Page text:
His voice became the talk of town. Eventually, his fame spread across the country and gave him opportunities to perform in several parts of the world. Through the years, he has always preached equality and religious tolerance through his music.
One of Dharwad's treasures, Venkatesh Kumar began training as a 12- year old, under the revered Veerashaiva Saint, Veereshwara Punyashrama in Gadag. For 12 years he trained in the Gwalior and Kirana styles of the Hindustani sangeet tradition but was encouraged by his guru to learn from other gharanas and Carnatic traditions as well. It took a long time for fame to catch up with his brilliance. It was only in 1993 that he got a telegram from Pandit Bhimsen Joshi, asking him to sing at the Sawai Gandharva Sangeet Mahotsav in Pune. There was no stopping him after that.
Even today, what distinguishes Kumar from other vocalists is his trademark style of blending traditions by beginning a bandish in the Gwalior style and then moving forth to do the vistaar in the Kirana style, with Carnatic embellishments along the way, maintaining a sparkling clarity of each swar's enunciations. Kumar received the Sangeet Natak Akademi award in 2012 and the Padma Shri in 2016.
The brothers first performed at a haazri (a musical ritual at temples) in 1967 at the famous Sankat Mochan temple in Benaras. Rajan was 10 and Sajan five. They soon became regular performers at temples. “That is how we developed a spiritual connect with our music, since the performances were an offering to God," they say. Trained by their Grand uncle Bade Ram Das Ji Mishra and their father Hanuman Prasad Mishra, the brothers soon developed their own style, in the innate ability to complete each other's musical phrases and imagination.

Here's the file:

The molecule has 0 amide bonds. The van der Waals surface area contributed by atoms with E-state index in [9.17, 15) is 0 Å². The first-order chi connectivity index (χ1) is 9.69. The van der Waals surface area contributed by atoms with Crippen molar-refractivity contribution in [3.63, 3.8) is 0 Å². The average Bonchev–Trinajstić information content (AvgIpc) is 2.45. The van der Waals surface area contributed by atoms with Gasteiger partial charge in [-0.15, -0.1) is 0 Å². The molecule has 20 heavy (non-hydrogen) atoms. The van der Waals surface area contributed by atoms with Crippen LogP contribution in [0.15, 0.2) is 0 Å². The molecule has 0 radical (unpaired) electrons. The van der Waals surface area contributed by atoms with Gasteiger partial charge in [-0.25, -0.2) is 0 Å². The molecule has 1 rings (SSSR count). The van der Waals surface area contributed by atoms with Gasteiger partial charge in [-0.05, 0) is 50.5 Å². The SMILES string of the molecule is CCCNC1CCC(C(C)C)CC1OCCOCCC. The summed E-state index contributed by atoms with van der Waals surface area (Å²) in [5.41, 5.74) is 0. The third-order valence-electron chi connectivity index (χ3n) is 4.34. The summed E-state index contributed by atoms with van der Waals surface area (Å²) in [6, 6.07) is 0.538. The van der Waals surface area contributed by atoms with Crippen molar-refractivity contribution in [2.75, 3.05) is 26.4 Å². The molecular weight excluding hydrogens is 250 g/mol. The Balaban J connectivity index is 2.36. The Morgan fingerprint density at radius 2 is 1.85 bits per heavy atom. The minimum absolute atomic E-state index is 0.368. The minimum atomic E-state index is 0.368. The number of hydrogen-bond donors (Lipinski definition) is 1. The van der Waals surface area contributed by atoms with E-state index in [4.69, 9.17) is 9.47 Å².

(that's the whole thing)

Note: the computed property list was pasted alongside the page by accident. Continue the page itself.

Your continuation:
Today the brothers are among the foremost celebrated vocalist duos in the sphere of Hindustani khayal. They have performed all over the world from South East Asia, the U.K., North America and Europe. They were awarded the Sangeet Natak Akademi award in 1998 and the Padma Bhushan in 2007.
He has more than 100 CD releases on a variety of international labels. Son and disciple of the great sitar legend Ustad Vilayat Khan, Shujaat Khan belongs to the Imdadkhani Gharana of the sitar and his style of playing the sitar, known as the gayaki ang, is imitative of the nuances of the human voice.